WHY DO DOGS DIG? Solving the Dog Digging Dilemma
If you are a keen gardener or just want a tidy yard, there is nothing more annoying than a dog who loves to dig. Imagine the frustration of finding those newly sown bulbs scattered over the grass or beautiful flowers wilting on the path! And there’s your dog standing over them – complete with the smoking gun of muddy paws, looking so pleased with himself.
Why Do Dogs Dig?
One thing we tend to underestimate about our canine companions is their keen sense of smell. To dogs, the ability to pick up a scent is like a super-power, and opens up a full fascinating story about who passed by and when. If the dog picks up an interesting scent, such as vermin that crossed the yard, many dogs’ (terriers especially) natural instinct is to dig. After all, that’s what we bred terriers for – to dig rats out of holes!
Other dogs like to dig because it exposes the cool earth beneath the surface which offers them a way of cooling off on a hot day. It might be that once you caught him digging and told the dog off (which rewards the dog with high value attention), he decides digging is a great attention-grabbing strategy and it becomes a habit. Some dogs dig out of boredom or frustration, and some even dig to cope with anxiety – a confused way of trying to escape whatever worries them. Which is very well, but if you have a pockmarked garden or your yard is molehill central, the question is, what can you do about it?
SOLVING THE DOG DIGGING DILEMMA
Here are a few suggestions to help with your doggy digging dilemma.
1. The Sand Solution
The chances are your dog feels a strong natural drive to dig. Sometimes it’s a case of ‘If you can’t beat them, join them’ and offer him an acceptable place to dig. Give him a large, deep sandbox filled with well-compacted sand (damp sand is even more appealing).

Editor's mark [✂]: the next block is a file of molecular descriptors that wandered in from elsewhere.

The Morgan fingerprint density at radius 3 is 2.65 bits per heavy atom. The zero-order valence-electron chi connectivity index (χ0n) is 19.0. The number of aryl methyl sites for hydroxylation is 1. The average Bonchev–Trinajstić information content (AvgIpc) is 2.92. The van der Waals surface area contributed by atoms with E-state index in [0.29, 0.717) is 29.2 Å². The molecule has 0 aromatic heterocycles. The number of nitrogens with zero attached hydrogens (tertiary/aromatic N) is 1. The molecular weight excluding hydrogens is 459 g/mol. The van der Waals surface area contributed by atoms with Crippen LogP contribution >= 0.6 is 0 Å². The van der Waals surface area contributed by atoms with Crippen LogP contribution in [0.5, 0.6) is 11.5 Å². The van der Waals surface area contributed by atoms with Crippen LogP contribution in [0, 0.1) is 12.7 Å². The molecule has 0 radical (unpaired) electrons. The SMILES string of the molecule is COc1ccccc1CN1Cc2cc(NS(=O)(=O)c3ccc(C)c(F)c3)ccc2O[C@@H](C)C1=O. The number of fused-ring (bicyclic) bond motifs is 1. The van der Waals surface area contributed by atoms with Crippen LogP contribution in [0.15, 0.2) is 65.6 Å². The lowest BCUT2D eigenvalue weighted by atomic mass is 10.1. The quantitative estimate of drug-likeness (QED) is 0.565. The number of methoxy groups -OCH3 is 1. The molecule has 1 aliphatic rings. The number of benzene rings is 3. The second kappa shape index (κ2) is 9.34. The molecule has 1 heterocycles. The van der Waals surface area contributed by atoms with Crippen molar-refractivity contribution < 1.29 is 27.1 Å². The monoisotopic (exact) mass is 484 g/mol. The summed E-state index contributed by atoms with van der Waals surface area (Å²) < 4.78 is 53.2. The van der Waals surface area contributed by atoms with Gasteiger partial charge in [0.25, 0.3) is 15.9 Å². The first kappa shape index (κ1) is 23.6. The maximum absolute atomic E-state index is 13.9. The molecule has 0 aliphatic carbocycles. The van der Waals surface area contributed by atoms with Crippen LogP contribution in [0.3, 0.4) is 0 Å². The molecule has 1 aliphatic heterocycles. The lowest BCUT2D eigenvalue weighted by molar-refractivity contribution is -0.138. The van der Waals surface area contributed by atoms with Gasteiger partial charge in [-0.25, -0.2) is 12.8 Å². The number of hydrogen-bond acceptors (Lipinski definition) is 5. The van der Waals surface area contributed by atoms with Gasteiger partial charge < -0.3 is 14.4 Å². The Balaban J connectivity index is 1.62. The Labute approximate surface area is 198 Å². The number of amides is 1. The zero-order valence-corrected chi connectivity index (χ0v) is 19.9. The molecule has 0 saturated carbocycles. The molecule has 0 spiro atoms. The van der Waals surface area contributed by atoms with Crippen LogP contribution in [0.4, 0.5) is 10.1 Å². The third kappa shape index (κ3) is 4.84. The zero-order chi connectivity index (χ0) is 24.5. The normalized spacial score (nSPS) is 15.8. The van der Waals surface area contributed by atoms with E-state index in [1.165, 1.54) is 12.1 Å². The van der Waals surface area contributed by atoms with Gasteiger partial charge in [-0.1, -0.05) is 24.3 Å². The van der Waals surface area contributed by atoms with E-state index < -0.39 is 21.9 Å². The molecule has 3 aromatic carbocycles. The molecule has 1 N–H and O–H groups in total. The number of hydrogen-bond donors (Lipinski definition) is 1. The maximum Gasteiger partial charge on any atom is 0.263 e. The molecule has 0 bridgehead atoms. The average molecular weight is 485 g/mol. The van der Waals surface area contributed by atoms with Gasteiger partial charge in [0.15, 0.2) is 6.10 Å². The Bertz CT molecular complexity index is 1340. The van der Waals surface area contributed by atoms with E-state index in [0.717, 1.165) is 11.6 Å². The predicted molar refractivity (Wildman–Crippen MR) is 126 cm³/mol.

Encourage him to dig in the sandbox by burying one or two of his favorite toys there. Make it a game and when he uncovers a toy, tell him what a clever boy he is and give him a treat. The double whammy of finding a much-loved toy and getting reward for having fun is a potent combination that enforces this as a brilliant place to dig.
2. Distracted Digging
The chances are you work (to pay for the dog!) and it may be he’s left for hours at a time, but with access to the yard. If this is the case, it could be he’s digging as a distraction from boredom. If you suspect this is the case, try leaving him with a challenge to stimulate him mentally. Try one of the many puzzle toys where the dog has to solve a puzzle to get a food reward.
A Kong stuffed with pate or tinned dog food can keep a dog occupied – especially if you put it in the freezer overnight to make the food harder to remove. Of course the ultimate solution is to provide him with company – perhaps another dog or have a dog walker call by.
Have a good look around for evidence of vermin, such as droppings, chewing, nests or rat holes. If your dog is driven crazy by a super strong scent trail then he’s going to dig – so call in the pest controller to get rid of the cause. (Please make sure the exterminator uses methods that are pet-safe.)
4. Keep a Cool Head
It may sound obvious, but make sure your dog has shade and a cool place to rest in the heat of the summer. Also, refrain from chastising the dog if you catch him digging: either he will see your attention as a reward or he will become sneaky and limit his digging to when you’re not around. If there are areas he absolutely mustn’t dig, then fence them off or cover the ground with chicken wire.
5. And finally…
Never punish your dog for digging, annoying as the habit is. Punishment is counterproductive and likely to add to any underlying anxiety your dog experiences. If your dog digs to try and escape and it is not neutered, consider getting the pet fixed. Likewise, if your dog suffers from stress or anxiety, get the pet checked by a veterinarian and discuss the options for improving the dog’s self-confidence with a respected dog trainer.